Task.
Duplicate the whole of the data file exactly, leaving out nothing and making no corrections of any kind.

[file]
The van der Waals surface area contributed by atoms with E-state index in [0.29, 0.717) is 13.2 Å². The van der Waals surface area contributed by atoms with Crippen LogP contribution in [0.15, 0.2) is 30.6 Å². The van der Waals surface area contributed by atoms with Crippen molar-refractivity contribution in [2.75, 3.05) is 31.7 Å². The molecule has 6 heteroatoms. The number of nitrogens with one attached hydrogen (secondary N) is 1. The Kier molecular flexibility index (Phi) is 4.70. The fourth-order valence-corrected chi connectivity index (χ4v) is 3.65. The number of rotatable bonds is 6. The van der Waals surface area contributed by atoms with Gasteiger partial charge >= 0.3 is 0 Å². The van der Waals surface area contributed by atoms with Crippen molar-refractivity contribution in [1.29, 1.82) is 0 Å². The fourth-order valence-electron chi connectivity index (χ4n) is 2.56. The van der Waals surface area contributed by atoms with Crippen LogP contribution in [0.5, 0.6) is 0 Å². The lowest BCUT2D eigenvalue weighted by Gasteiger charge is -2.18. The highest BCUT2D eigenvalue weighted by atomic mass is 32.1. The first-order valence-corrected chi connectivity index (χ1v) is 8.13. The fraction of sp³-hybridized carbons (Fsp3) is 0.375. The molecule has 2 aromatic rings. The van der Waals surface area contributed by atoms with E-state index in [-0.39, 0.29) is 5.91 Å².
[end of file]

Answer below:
The van der Waals surface area contributed by atoms with E-state index in [0.29, 0.717) is 13.2 Å². The van der Waals surface area contributed by atoms with Crippen LogP contribution in [0.15, 0.2) is 30.6 Å². The van der Waals surface area contributed by atoms with Crippen molar-refractivity contribution in [2.75, 3.05) is 31.7 Å². The molecule has 6 heteroatoms. The number of nitrogens with one attached hydrogen (secondary N) is 1. The Kier molecular flexibility index (Phi) is 4.70. The fourth-order valence-corrected chi connectivity index (χ4v) is 3.65. The number of rotatable bonds is 6. The van der Waals surface area contributed by atoms with Gasteiger partial charge >= 0.3 is 0 Å². The van der Waals surface area contributed by atoms with Crippen molar-refractivity contribution in [1.29, 1.82) is 0 Å². The fourth-order valence-electron chi connectivity index (χ4n) is 2.56. The van der Waals surface area contributed by atoms with Crippen LogP contribution in [0.5, 0.6) is 0 Å². The lowest BCUT2D eigenvalue weighted by Gasteiger charge is -2.18. The highest BCUT2D eigenvalue weighted by atomic mass is 32.1. The first-order valence-corrected chi connectivity index (χ1v) is 8.13. The fraction of sp³-hybridized carbons (Fsp3) is 0.375. The molecule has 2 aromatic rings. The van der Waals surface area contributed by atoms with E-state index in [-0.39, 0.29) is 5.91 Å².